Yoga’s idea of Divinity is so generous! To begin with, you are an individualized form of God, even though you may not yet know your Self so fully. In fact, everyone and everything is an individualized form of the One. Beyond that, when the universe is in need, God comes to help. Not just once, but as many times as needed. Wow!
Newly introduced to the mysteries of yoga, this idea clashed with what I had been taught — that God incarnated only once, thousands of years ago, and I missed the chance to meet him. As a pre-teen, this made me angry. I would have wanted to live 2,000 years ago!
As I got to know the teachings more fully, and as I observed and benefitted from my Guru, a Divine Human himself, my mind and heart expanded to embrace all forms of Divinity. What a benevolent God, who will incarnate to help us as many times as needed. I love it!
Dashavataras: Ten Incarnations of Vishnu
Whenever dharma, the inherent order of the universe, is endangered, God comes to rescue us. Lord Vishnu is the one who serves as our Protector and Sustainer. He promises to incarnate into this world to reinstate dharma, to protect and to destroy evil and reinstate righteousness.
Unfortunately, there have been many times that we needed such Divine intervention. Of His numerous avatars (incarnations), ten are mainly for the purpose described above, so they are called the Dashavataras (das = 10). According to the Puranas, nine of them have already taken come, with the tenth to come at the end of this age (called Kali Yuga).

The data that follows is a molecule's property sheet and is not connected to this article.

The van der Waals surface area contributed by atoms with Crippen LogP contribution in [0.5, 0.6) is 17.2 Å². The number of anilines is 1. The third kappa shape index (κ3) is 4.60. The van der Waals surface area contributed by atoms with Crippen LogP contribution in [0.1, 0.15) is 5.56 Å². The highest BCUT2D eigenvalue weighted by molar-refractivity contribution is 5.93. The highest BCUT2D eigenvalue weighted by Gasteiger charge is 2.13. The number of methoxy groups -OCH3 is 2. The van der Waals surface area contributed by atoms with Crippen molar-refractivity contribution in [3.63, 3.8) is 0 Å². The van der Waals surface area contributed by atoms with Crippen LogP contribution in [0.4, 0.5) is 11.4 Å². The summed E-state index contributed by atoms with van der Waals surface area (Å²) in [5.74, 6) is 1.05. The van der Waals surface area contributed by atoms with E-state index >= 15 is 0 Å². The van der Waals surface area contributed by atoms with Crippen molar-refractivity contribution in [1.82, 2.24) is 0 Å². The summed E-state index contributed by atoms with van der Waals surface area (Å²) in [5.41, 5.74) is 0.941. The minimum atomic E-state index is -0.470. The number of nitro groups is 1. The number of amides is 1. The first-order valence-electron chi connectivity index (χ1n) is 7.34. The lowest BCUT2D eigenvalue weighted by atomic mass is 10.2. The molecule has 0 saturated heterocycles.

- Matsya – the fish
- Kurma – the tortoise
- Varaha – the boar
- Narasimha – the part-human/part-lion
- Vamana – a dwarf human
- Parashurama – a human warrior with an axe
- Rama – a prince and king
- Balarama – the elder brother of Krishna
- Krishna – a prince and king, alongside his elder brother Balarama
- Kalki – on a white horse, with a powerful sword.
In some areas of India, Gautama Buddha (Siddhartha Gautama) is honored instead of Balarama.
The orders in which these avatars came is similar to the theory of evolution:
- Matsya – a fish is the first class of vertebrates (or life form itself) in water, Silurian Period
- Kurma – amphibious, Devonian Period
- Varaha – a mammal, a wild land animal, Triassic Period
- Narasimha – part-human/part-animal, an uncivilized wild-natured human being
- Vamana – the dwarf human, one of the early humans
- Parashurama – the angry human, early humans living in forests and using weapons
- Rama – the perfect human, a human living in community, at the beginning of civil society
- Balarama – a human in a politically advanced society, but rife with corruption.
- Krishna – the divine statesman, in politically advanced societies but with corruption
- Kalki – the mighty warrior, in a time of advanced beings with great powers that will lead to the destruction of the world.
This blog is an introduction to a series telling the stories of each of these avatars. Some of these avatars have a lot of information available about them, while some have less. Therefore the length of the stories will vary accordingly. Swami Nirmalananda says, “They each bring important lessons, to help you in your process of spiritual upliftment, the discovery of the inner mystery of your inherent Divinity.”